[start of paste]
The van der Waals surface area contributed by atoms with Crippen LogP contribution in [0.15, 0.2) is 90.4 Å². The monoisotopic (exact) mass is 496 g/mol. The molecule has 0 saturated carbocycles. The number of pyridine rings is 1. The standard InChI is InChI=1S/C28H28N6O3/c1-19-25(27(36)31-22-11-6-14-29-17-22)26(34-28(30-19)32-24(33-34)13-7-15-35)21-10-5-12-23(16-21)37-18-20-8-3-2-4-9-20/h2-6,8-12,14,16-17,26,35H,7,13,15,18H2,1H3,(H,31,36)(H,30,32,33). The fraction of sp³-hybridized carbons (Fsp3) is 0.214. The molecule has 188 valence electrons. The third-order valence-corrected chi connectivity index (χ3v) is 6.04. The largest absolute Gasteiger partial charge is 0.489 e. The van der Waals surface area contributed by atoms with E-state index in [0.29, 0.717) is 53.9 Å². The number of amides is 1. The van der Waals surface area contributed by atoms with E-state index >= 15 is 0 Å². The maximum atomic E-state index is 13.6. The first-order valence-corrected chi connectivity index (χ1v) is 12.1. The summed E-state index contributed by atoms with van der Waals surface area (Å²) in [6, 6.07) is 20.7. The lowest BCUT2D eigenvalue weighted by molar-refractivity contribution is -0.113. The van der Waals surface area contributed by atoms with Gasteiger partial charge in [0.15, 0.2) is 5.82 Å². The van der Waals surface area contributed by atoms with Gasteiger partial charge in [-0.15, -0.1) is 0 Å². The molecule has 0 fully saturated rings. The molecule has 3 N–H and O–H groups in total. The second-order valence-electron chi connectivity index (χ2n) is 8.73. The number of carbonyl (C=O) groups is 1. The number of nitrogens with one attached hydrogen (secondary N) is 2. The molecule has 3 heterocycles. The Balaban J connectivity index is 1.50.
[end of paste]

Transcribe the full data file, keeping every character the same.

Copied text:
The van der Waals surface area contributed by atoms with Crippen LogP contribution in [0.15, 0.2) is 90.4 Å². The monoisotopic (exact) mass is 496 g/mol. The molecule has 0 saturated carbocycles. The number of pyridine rings is 1. The standard InChI is InChI=1S/C28H28N6O3/c1-19-25(27(36)31-22-11-6-14-29-17-22)26(34-28(30-19)32-24(33-34)13-7-15-35)21-10-5-12-23(16-21)37-18-20-8-3-2-4-9-20/h2-6,8-12,14,16-17,26,35H,7,13,15,18H2,1H3,(H,31,36)(H,30,32,33). The fraction of sp³-hybridized carbons (Fsp3) is 0.214. The molecule has 188 valence electrons. The third-order valence-corrected chi connectivity index (χ3v) is 6.04. The largest absolute Gasteiger partial charge is 0.489 e. The van der Waals surface area contributed by atoms with E-state index in [0.29, 0.717) is 53.9 Å². The number of amides is 1. The van der Waals surface area contributed by atoms with E-state index >= 15 is 0 Å². The maximum atomic E-state index is 13.6. The first-order valence-corrected chi connectivity index (χ1v) is 12.1. The summed E-state index contributed by atoms with van der Waals surface area (Å²) in [6, 6.07) is 20.7. The lowest BCUT2D eigenvalue weighted by molar-refractivity contribution is -0.113. The van der Waals surface area contributed by atoms with Gasteiger partial charge in [0.15, 0.2) is 5.82 Å². The van der Waals surface area contributed by atoms with Gasteiger partial charge in [-0.15, -0.1) is 0 Å². The molecule has 0 fully saturated rings. The molecule has 3 N–H and O–H groups in total. The second-order valence-electron chi connectivity index (χ2n) is 8.73. The number of carbonyl (C=O) groups is 1. The number of nitrogens with one attached hydrogen (secondary N) is 2. The molecule has 3 heterocycles. The Balaban J connectivity index is 1.50.